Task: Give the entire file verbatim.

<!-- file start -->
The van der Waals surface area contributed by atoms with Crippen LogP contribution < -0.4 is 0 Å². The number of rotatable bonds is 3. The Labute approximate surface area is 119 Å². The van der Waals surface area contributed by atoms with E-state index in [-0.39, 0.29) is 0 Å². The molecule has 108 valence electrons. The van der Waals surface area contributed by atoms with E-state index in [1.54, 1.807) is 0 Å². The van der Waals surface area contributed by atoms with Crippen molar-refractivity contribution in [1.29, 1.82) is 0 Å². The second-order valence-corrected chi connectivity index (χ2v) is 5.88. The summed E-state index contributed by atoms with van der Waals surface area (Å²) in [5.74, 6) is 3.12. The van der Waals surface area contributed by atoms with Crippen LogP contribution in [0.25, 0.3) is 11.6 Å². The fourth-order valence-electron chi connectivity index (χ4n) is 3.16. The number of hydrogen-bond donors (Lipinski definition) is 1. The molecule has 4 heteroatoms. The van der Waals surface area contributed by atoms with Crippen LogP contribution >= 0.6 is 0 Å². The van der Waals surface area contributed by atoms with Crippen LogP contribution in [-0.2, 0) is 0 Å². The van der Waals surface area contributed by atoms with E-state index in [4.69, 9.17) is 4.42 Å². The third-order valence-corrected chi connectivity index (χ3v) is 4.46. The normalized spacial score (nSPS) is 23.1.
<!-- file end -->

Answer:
The van der Waals surface area contributed by atoms with Crippen LogP contribution < -0.4 is 0 Å². The number of rotatable bonds is 3. The Labute approximate surface area is 119 Å². The van der Waals surface area contributed by atoms with E-state index in [-0.39, 0.29) is 0 Å². The molecule has 108 valence electrons. The van der Waals surface area contributed by atoms with E-state index in [1.54, 1.807) is 0 Å². The van der Waals surface area contributed by atoms with Crippen molar-refractivity contribution in [1.29, 1.82) is 0 Å². The second-order valence-corrected chi connectivity index (χ2v) is 5.88. The summed E-state index contributed by atoms with van der Waals surface area (Å²) in [5.74, 6) is 3.12. The van der Waals surface area contributed by atoms with Crippen LogP contribution in [0.25, 0.3) is 11.6 Å². The fourth-order valence-electron chi connectivity index (χ4n) is 3.16. The number of hydrogen-bond donors (Lipinski definition) is 1. The molecule has 4 heteroatoms. The van der Waals surface area contributed by atoms with Crippen LogP contribution >= 0.6 is 0 Å². The van der Waals surface area contributed by atoms with Crippen LogP contribution in [-0.2, 0) is 0 Å². The van der Waals surface area contributed by atoms with E-state index in [4.69, 9.17) is 4.42 Å². The third-order valence-corrected chi connectivity index (χ3v) is 4.46. The normalized spacial score (nSPS) is 23.1.